Concept of Muslims as "victims" - need for re-thinking

Daily Times, July 26, 2005
SECOND OPINION: The Muslims may not be so ‘mazloom’ —Khaled Ahmed’s TV Review

Ayaz Amir was right but Ahmad Javed, whose purism is normally frightening, agreed with him from a defeatism which is equally threatening to normal life. Secularism has to be accepted with sincerity, not because the Muslims are retrograde

The theme of the victimhood of the Muslims has gained currency and, as non-Muslims die at the hands of Muslim terrorists all over the world, the Pakistani TV channels have turned up the rhetoric about mazloom Muslims. In Sudan, Indonesia, Nigeria, etc, Muslims are killing non-Muslims or Muslims. No one talks about it because Muslims feel nothing for non-Muslims in the name of humanity. The OIC may not be active against Britain and the United States, but it is equally supine when it comes to Sudanese Arabs killing Sudan’s non-Arab Muslims.

GEO (9 July 2005) Aniq Ahmad discussed the plight of the Muslims with Maulana Ehtramul Haq Thanvi, Mr Ahmad Javed, journalist Ayaz Amir and Mutahir Hussain of Karachi University. Aniq Ahmad that Muslims were being subjected to suffering, and their life had become difficult (dubhar kar diya hai). What was the way out of this?

Why should the TV host decide the question of victimhood? If he had it in his mind he should have invited guests to argue the question. Are the Muslims of Chechnya mazloom? If you look at the way the Chechens behaved within the Russian Republic, it doesn’t appear to be so. In the beginning Moscow was willing to give the Chechens the same deal that it gave to the Tatars (flag, anthem, foreign trade, banking). But Khattab entered Chechnya with wahhabi Islam and its blood-letting.

OIC could not support Chechnya’s freedom because it was a different model from the republics. The Union had broken up, not the republics. Later, Russia did not cover itself with glory while putting down the Chechens. Mullah Umar would not agree to relent after 9/11 because his daughter had married Osama Bin Laden’s son. The Taliban killed a lot of Muslims before being attacked by ISAF.

On Iraq, the Americans were wrong and the Iraqi Muslims suffered because of that. But there too one must not ignore the fact that Muslims kill Muslims the same way as in Afghanistan earlier. Sunnis are killing Shias in Iraq; Shias are killing Sunnis in Beirut. The same sort of thing is happening in Pakistan. (If you want to be professional victims like the Jews, then behave like them too.) The Muslims have their share of the mazloom, but a TV host has no business presenting himself and all the other otherwise zalim Muslims as mazloom.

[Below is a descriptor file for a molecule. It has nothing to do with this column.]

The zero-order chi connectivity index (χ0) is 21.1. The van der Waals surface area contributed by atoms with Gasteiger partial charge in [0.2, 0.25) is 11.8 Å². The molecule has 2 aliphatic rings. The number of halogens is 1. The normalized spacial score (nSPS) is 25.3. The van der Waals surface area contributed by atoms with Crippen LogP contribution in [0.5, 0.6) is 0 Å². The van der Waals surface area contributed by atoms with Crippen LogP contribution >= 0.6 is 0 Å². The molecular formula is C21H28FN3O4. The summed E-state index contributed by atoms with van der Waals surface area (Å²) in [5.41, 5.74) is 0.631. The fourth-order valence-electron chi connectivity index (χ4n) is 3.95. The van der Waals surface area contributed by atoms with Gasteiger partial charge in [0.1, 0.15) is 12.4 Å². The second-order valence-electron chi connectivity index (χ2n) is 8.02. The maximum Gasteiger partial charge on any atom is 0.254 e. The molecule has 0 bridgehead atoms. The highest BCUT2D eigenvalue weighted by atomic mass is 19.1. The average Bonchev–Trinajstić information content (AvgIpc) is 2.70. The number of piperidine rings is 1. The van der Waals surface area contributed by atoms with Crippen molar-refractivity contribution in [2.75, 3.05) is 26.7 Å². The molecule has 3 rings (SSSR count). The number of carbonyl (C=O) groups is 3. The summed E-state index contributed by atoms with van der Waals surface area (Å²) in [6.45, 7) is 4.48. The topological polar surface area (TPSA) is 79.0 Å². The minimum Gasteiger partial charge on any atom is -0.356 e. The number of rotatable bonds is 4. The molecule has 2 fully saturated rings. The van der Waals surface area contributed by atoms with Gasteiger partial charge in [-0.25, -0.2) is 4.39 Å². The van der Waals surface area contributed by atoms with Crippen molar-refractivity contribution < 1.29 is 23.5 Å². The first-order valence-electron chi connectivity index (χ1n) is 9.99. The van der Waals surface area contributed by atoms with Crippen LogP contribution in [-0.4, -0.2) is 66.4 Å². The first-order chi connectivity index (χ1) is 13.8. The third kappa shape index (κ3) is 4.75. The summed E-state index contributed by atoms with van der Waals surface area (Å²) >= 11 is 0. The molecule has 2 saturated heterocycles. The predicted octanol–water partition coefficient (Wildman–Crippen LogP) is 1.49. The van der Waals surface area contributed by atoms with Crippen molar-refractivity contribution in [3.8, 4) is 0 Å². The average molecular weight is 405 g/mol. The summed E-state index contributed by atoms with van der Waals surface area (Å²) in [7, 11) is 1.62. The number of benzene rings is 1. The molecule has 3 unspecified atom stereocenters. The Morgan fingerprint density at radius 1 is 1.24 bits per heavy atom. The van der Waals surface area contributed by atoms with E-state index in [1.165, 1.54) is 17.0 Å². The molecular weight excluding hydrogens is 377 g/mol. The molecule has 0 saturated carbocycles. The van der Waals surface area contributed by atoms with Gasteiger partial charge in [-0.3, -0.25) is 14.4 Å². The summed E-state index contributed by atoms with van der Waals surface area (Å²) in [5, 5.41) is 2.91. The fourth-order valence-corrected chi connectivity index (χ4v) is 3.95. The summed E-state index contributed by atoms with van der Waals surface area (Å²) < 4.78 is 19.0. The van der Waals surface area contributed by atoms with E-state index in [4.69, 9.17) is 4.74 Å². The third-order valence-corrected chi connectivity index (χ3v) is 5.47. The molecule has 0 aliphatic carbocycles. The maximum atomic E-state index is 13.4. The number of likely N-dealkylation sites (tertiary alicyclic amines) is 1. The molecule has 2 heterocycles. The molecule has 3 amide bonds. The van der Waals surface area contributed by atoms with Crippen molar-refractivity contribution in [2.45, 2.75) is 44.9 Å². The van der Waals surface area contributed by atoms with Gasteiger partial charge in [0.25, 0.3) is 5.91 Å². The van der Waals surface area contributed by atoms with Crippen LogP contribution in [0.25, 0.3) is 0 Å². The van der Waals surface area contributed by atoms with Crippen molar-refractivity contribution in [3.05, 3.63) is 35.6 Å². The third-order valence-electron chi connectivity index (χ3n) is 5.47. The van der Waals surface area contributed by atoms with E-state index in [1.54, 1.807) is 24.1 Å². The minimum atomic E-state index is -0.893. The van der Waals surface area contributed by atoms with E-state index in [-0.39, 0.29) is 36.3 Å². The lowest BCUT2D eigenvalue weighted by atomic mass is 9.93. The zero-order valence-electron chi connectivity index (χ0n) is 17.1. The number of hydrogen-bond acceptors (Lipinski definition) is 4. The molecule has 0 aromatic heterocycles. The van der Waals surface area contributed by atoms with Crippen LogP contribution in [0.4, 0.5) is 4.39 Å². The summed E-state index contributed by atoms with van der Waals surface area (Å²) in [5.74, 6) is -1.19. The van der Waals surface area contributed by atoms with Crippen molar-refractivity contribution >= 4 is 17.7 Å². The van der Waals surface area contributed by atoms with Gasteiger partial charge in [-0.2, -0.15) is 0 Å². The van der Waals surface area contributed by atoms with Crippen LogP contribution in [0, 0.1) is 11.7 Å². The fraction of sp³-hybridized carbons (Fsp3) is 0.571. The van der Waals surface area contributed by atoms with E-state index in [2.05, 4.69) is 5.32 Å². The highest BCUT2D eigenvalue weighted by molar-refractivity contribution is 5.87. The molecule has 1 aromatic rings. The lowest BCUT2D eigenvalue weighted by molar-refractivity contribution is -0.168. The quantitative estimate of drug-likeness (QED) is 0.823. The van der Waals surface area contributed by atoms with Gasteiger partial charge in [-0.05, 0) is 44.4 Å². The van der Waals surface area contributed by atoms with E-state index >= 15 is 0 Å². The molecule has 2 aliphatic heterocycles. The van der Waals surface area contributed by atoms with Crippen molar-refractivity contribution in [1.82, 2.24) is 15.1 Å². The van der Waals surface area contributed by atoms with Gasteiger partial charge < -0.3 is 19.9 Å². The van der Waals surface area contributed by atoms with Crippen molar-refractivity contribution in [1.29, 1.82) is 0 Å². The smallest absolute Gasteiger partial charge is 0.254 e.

Thanvi said that 9/11 was a conspiracy against the Muslims. No proof of Muslims being involved was given. Ayaz Amir said the pretext of attacking Iraq was a pack of lies. He lamented that the Muslims did not protest against America while Europe did and many in America opposed the policy of Bush. He said the Islamic world was bankrupt and that OIC was of no value. It did not even verbally condemn the United States. He said umma did not exist in practice.

Aniq said there was a distance between Muslims and Muslim rulers. Ahmad Javed said that umma was a thought not a reality. Muslims thought one way but lived another way. Muslim masses had leaders that did not represent them. Mutahir said that this was the age of nation states and each state looked to its self-interest whereas umma was a supranational concept. There was also the question of Arab and non-Arab in the Islamic world. He said Muslim rulers used war and fear of war to perpetuate themselves on Muslim masses.

Maulana Thanwi is one of the less cerebral clerics. The 9/11 incident cannot be quoted as a conspiracy against Islam. It may have highlighted many issues that the West must address; but this is not one of them. Why condemn the OIC if it is not a military organisation and, unlike the UN, doesn’t have permanent members with power to sanction and invade under Chapter Seven of the UN Charter?